Do not fall prey to those who reference cases having nothing to do with this and nonsensical references to other unrelated facts or events. They seek only to agitate, aggravate, irritate, obfuscate, intimidate, and spread hate. Keep the main thing, the main thing, Let’s not even add race to this narrative for the sake of my point.
In the course of a few isolated moments one day in MO an officer sworn to serve and protect that had no knowledge of any infractions committed above jaywalking repeatedly shot until dead an unarmed teenager .
Jaywalking leads to a teenage son lying face down, dead in the street.
Who would accept this outcome without outcry if this was their son? I ask because I have not yet met such a person.
An external show of unecessary force is a key indicator of internal weakness not strength.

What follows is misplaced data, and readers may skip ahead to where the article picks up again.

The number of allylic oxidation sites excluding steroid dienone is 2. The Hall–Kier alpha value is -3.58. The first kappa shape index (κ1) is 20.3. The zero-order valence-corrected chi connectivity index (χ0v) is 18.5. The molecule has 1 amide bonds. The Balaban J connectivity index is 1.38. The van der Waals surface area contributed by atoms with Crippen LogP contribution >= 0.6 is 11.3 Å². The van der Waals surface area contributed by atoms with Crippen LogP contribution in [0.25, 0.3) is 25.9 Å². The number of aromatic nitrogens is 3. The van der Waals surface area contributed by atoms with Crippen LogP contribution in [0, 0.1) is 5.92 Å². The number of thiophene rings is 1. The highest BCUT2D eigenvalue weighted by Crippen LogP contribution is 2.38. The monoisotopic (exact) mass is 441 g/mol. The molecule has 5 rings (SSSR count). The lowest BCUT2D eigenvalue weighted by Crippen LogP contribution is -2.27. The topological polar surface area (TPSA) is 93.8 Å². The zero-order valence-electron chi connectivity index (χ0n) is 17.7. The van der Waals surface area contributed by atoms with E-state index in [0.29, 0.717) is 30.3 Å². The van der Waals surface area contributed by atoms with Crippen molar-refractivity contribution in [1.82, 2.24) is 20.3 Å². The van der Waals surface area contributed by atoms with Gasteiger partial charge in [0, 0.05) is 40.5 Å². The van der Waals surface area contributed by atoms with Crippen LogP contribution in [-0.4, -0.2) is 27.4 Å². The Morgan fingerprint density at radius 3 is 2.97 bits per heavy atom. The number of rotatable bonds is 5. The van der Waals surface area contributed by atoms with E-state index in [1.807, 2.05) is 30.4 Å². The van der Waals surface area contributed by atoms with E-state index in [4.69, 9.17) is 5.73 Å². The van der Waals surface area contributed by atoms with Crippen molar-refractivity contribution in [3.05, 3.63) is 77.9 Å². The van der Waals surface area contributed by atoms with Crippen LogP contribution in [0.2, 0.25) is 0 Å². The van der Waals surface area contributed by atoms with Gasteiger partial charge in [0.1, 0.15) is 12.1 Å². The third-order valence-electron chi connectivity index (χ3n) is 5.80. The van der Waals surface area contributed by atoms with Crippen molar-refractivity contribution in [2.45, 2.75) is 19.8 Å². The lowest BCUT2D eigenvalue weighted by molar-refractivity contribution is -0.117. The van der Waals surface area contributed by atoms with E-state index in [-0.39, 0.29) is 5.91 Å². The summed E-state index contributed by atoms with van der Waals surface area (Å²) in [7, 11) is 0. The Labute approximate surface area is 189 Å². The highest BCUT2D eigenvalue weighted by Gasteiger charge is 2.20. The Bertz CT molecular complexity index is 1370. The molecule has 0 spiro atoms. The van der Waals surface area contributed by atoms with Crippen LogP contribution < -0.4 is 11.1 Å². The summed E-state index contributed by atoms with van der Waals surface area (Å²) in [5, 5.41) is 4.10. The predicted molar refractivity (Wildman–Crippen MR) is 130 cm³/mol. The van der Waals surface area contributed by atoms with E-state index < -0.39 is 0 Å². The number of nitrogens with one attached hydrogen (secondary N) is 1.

“It brings me to tears hearing … how important it is to vote, for the people that lost their lives, when we’ve had to almost try to convince people to utilize this precious tool.”
-JOHN GASKIN, MISSOURI NAACP
“This year, just 12.3% of eligible voters cast a ballot, according to numbers provided by the county (Ferguson). In 2013 and 2012, those figures were even lower: 11.7% and 8.9% respectively. As a rule, the lower the turnout, the more the electorate skews white and conservative.” -MSNBC
For certain immediate action is needed in response to this tragedy, and justice needs to be served… and voices should continue to be raised until that Constitution backed justice is put in to action across the board… but if after time passes, after people calm down, after the protest numbers decline, after curfews are rescinded, after Police Chiefs and politicians finish their asinine press conferences, after the police put their tear gas, assault rifles, tanks and other surplus military supplies back on the shelf for now, after pundits stop pontificating… if after all this the voting booths our ancestors fought so hard to make available to us stay vacant there is no hope for real, long-term, sustainable change.